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The Counting Kingdom (Mac) Review

 
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At a Glance...
 

Formats: Mac, PC
 
Genre: ,
 
Year:
 
Developer:
 
Final Score
8.0
8/ 10


User Rating
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We liked?


An engaging tower defense game that uses math as its main weapon.

Not so much?


You aren't always informed of rules changes.


Final Fiendish Findings?

As you might have guessed from its descriptive title, The Counting Kingdom is a math game. Wait, wait…before you run screaming from the review, bear with me here. The Counting Kingdom is a math game your kids are actually going to want to play. Using a tower defense mechanic and colorful backgrounds and characters, Little […]

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Posted August 15, 2014 by

 
Full Fiendish Findings...
 
 

As you might have guessed from its descriptive title, The Counting Kingdom is a math game. Wait, wait…before you run screaming from the review, bear with me here. The Counting Kingdom is a math game your kids are actually going to want to play. Using a tower defense mechanic and colorful backgrounds and characters, Little Worlds Interactive has created a truly educational game that sucks you in and keeps you playing, even if simple math is just a distant memory.

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You play as a simple young wizard’s apprentice who has suddenly been given the daunting task of saving the entire kingdom. Terrible monsters are approaching, and you’ll need to destroy them before they reach the castle doors, a la Plants vs. Zombies. Instead of various fun plants, though, you’ll be using the power of math to destroy these marauding monsters. The aforementioned counting kingdom that needs saving is a series of castles laid out on a map. You’ll travel from castle to castle, advancing to the next one on the map only after vanquishing the monsters attacking the castles preceding.

The game board for each castle is set up in a grid pattern, with the walls of the castle on the left, and monsters approaching from the right. The monsters can reach the castle walls, but if they break through them you’ll have to start the level over.  The monsters move in board game style, with no more than one step forward per turn, making it easy to see which areas of the walls lie in peril – nice for a kids’ game, as it gives them plenty of time to try to vanquish those pesky monsters.

And how do you rid your delightful kingdom of those not so delightful monsters? Here’s where the math comes in. Each of the monsters is assigned a number. As a fledgling wizard, you do have some spells at your disposal. On the left side of the screen, you can see the three spells that you have at your disposal. These spells are simply numbers – to use them, you must select any number of monsters that, when combined, will equal the number on the spell. The monsters must be touching in order to be combined, but other than that you are limited only to your level of math skills.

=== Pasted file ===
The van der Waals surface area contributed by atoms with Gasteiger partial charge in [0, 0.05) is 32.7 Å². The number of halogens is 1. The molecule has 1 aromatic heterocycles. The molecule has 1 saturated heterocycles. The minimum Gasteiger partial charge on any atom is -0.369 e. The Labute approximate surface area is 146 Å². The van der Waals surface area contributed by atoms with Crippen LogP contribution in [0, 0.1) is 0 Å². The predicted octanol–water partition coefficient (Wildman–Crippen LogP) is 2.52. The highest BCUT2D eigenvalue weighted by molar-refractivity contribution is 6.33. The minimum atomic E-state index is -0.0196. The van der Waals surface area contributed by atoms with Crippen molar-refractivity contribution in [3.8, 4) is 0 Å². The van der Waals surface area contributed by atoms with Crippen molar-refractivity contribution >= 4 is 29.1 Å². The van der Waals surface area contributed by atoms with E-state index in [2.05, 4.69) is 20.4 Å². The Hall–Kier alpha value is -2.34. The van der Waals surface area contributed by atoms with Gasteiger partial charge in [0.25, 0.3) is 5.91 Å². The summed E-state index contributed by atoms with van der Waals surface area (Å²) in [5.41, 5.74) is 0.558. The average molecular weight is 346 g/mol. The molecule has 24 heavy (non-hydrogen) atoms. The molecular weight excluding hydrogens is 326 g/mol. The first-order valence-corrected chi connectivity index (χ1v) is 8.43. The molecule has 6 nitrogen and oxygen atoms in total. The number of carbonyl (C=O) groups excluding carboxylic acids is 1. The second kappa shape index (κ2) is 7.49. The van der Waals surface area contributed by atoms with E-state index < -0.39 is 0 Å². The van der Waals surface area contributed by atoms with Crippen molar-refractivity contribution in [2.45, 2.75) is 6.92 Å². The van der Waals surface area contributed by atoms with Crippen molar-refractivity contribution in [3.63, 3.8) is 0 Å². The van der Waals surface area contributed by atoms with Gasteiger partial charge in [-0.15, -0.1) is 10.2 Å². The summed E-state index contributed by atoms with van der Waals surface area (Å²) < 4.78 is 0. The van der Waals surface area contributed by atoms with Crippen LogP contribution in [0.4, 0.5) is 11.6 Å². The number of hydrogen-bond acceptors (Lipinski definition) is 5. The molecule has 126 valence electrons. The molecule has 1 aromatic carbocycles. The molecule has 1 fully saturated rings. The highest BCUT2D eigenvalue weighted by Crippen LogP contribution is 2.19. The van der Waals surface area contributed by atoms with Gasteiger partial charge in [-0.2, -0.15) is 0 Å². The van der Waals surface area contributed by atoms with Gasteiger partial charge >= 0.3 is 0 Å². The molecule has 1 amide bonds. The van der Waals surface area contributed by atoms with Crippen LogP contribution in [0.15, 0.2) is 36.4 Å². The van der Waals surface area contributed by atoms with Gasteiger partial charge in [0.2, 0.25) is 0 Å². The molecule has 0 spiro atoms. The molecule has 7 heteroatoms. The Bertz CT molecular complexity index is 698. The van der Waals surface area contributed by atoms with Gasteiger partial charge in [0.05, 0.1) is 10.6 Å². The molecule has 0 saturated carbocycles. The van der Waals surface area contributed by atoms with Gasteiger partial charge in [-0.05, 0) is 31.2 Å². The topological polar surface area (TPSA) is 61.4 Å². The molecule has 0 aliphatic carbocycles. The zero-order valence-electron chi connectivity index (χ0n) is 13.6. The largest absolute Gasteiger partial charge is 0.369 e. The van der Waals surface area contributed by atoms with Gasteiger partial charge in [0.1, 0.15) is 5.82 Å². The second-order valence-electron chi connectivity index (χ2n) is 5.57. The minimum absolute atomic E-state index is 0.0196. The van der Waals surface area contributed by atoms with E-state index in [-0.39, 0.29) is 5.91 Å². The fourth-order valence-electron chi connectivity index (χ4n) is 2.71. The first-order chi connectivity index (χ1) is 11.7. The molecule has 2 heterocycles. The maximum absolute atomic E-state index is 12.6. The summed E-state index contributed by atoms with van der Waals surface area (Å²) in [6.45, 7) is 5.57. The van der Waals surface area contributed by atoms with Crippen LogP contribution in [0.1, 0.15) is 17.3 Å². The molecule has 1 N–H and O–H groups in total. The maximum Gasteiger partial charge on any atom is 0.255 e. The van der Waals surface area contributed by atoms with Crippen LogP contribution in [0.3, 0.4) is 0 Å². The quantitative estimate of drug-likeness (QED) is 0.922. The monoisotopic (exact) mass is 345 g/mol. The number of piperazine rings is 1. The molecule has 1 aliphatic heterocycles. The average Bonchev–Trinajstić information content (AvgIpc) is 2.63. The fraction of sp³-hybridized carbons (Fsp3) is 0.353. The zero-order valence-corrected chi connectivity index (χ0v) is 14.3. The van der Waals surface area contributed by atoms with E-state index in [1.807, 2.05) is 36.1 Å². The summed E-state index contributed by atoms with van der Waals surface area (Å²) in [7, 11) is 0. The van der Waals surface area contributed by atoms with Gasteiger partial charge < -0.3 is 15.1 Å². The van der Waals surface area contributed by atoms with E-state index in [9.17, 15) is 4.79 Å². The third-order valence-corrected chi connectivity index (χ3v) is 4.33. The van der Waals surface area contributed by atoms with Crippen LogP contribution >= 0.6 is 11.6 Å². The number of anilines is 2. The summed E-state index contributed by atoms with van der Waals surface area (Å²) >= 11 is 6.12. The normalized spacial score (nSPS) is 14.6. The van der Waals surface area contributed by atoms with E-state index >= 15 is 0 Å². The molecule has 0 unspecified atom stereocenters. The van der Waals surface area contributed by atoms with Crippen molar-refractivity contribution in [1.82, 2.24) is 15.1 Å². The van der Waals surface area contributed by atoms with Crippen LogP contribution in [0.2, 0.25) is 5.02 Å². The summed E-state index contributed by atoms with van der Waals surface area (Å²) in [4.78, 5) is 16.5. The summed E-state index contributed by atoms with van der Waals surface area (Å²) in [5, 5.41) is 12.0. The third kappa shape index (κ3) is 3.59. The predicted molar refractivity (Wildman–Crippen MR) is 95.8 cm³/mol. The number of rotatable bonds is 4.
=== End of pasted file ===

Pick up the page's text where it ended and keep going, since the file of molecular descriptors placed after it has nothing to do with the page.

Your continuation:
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You can use a “3” spell to take out a single monster of “3” value, or combined three monsters assigned a “1” value. You can combine your spells as well, adding say “8” and “5” to go for “13”, which will help you rack up more points. You also get a points bonus for clearing the screen completely in one move (although high points get you little more than a high score, many kids will enjoy the instant gratification nonetheless). If you simply cannot come up with any way to make your spells and the current monsters work, you can discard a spell to get a new one, but it will cost you a precious turn.

As the game progresses, so do your abilities. In addition to your three spells, you also have a chest of potions. These ranges from adding and subtracting from a monster’s assigned number (helpful to hit just the right sum), to assigning a value of “0” to a monster, to freezing an entire row of monsters for a few turns. These are helpful in many ways, both because they can get you out of a tight, and because it gives kids even more chances to perform math in any way they see fit. It really gets you think of all the possibilities, of all the many ways you can come to a certain number.

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I really enjoyed The Counting Kingdom, as it shows that educational doesn’t have to mean “super not fun”. It has a simple to understand tower defense mechanic that is easy to master but offers a lot in the way of creativity – there is no one true solution to any of the levels, so you can really make it your own. My only real complaint is that the game doesn’t always let you know when things progress – for instance, in the beginning the game allows you to only reach a sum of twenty. At some point that restriction is limited but you won’t know it until you figure it out on your own. It’s a minor annoyance in a game that is otherwise really quite engaging, so don’t let that hold you back. The Counting Kingdom is a perfect fit for the young gamer in your household.


Amy

 
U.S. Senior Editor & Deputy EIC, @averyzoe on Twitter, mother of 5, gamer, reader, wife to @macanthony, and all-around bad-ass (no, not really)